Imagine an Edenic place where picking tropical flowers and exotic flora is an OK thing to do. A paradise where environmental police simply don't exist; it's a cultural given that all natural ingredients are up for grabs, providing they are skillfully crafted into service as offerings in honor and gratitude to the forces of the invisible world, to Spirit, to the Bali God.

Indemnified by CC -- cultural correctness -- I felt encouraged to participate in the Balinese offering tradition. However, it was a good thing there was no reason to rush it photographically; I hadn't a clue as to how my inspiration would manifest on film. In fact, my own offering images didn't come clear until practically the end of my two week stay at the Sacred Mountain Sanctuary situated under the gaze of holy Mount Gunung Agung in a remote valley near Sideman. The Sanctuary's extraordinary parterred gardens, river and wandering waterways generated uncountable blooms, airborne essences, and an evocotive audio track playing day and night.

With my senses being gifted moment-to-moment, I observed the display of offerings island-wide: on the ground at street crossings to insure safe passage; on doorsteps to bar evil spirits from houses; on parked motorcycle seats as antitheft systems; in rice field shrines to insure bumper crops; in the elegant temple complexes everywhere; and of course, piled high on the heads of women, temple bound in processions along the roads.

Taking a lesson from village ladies in the making of "kwangen" offerings, I then participated in a traditional ceremony at the high altitude, misty Pasar Agung temple. Giving in to tourist trappery in buzzy Ubud, I shopped 'til I dropped, oversupplying on sarongs and woodcarvings. Shooting incoherently along the way, I spotted offerings and assimilated the spirit and aesthetic of Balinese gifting. My own offering images were yet unformed, incubating somewhere in soul.

Contributing to the imaginal, cultural curry were traditional dances with complex costumes including gaudy, gold printed fabric that caught my fancy; textiles have always been an attraction to me photographically. A kind Balinese jaquard, the pink, yellow, green, red and purple cloth embossed with bold, gold figurative and floral motifs were to be found not only on dancer's costumes but decorating temples and other public spaces.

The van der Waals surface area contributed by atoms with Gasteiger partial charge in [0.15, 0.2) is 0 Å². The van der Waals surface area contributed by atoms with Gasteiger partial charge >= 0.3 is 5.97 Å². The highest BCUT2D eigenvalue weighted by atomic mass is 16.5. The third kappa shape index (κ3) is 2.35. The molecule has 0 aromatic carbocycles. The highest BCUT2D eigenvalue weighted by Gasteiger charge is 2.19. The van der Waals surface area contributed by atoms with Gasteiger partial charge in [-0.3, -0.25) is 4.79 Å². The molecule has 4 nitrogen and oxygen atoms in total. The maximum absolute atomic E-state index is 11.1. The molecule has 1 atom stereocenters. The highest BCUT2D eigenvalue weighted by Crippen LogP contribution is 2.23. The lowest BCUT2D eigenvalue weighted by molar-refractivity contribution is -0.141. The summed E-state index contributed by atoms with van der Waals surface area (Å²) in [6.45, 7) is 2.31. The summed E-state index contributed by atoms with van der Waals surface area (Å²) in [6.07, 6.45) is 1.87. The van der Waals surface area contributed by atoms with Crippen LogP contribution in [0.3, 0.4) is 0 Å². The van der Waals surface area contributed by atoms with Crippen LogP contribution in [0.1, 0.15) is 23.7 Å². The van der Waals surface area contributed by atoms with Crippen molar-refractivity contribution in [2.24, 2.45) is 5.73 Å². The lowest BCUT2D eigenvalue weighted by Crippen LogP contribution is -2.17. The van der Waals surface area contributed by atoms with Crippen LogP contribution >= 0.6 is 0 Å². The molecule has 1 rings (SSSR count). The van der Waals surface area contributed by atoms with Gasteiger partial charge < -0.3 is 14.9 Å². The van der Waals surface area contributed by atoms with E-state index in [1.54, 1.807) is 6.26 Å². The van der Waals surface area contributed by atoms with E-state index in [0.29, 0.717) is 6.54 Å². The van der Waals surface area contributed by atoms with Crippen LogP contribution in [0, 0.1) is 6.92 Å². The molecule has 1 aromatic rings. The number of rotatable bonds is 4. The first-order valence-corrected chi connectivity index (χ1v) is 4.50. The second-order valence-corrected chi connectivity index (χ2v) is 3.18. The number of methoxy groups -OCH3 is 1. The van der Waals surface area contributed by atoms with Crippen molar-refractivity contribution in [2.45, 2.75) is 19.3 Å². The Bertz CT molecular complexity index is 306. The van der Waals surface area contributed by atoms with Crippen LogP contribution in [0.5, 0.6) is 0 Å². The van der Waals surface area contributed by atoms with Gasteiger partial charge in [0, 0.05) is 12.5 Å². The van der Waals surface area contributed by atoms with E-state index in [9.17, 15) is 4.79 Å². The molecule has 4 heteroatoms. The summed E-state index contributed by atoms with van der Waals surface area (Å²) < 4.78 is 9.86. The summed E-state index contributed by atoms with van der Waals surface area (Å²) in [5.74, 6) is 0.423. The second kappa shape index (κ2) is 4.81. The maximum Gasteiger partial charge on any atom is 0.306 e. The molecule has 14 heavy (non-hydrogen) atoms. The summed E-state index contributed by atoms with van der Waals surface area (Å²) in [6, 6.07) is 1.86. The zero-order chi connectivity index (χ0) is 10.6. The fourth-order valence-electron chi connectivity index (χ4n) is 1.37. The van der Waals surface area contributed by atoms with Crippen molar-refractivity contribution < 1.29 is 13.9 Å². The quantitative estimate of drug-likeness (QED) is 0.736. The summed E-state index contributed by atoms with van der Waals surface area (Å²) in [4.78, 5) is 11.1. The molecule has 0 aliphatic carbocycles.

As a dynamic, optical counterpoint, a black and white checked material dressed shrines, as well. Called poteng cloth, it symbolizes the duality of light and dark, good and evil. The "yin" fluidity of the jaquard motifs and the "yang" starkness of the poteng graphic became relational to me. I hastened to purchase meters of both fabrics which I squirreled away in my room.

Along with the vintage sarongs I'd impulse purchased, these yard goods draped my secluded, bamboo villa with its sublime prospect out over rice fields and up to Mount Agung. Beneath the slated floorboards, a visible irrigation canal trickled, geckoes climbed the mosquito netting at night, while creepers pulled out all their stops.

Closing in on the last day, I was ready to pull out my own photographic stops; offering images were emerging in meditation practice. I scuttled a final daytrip temptation to commercial dispersal in Ubud, and got my camera gear and fabrics pulled together. Tomorrow I would remain at the Sanctuary for a private, photo-offering retreat. The November monsoons dumping in the early afternoon, I planned an early start.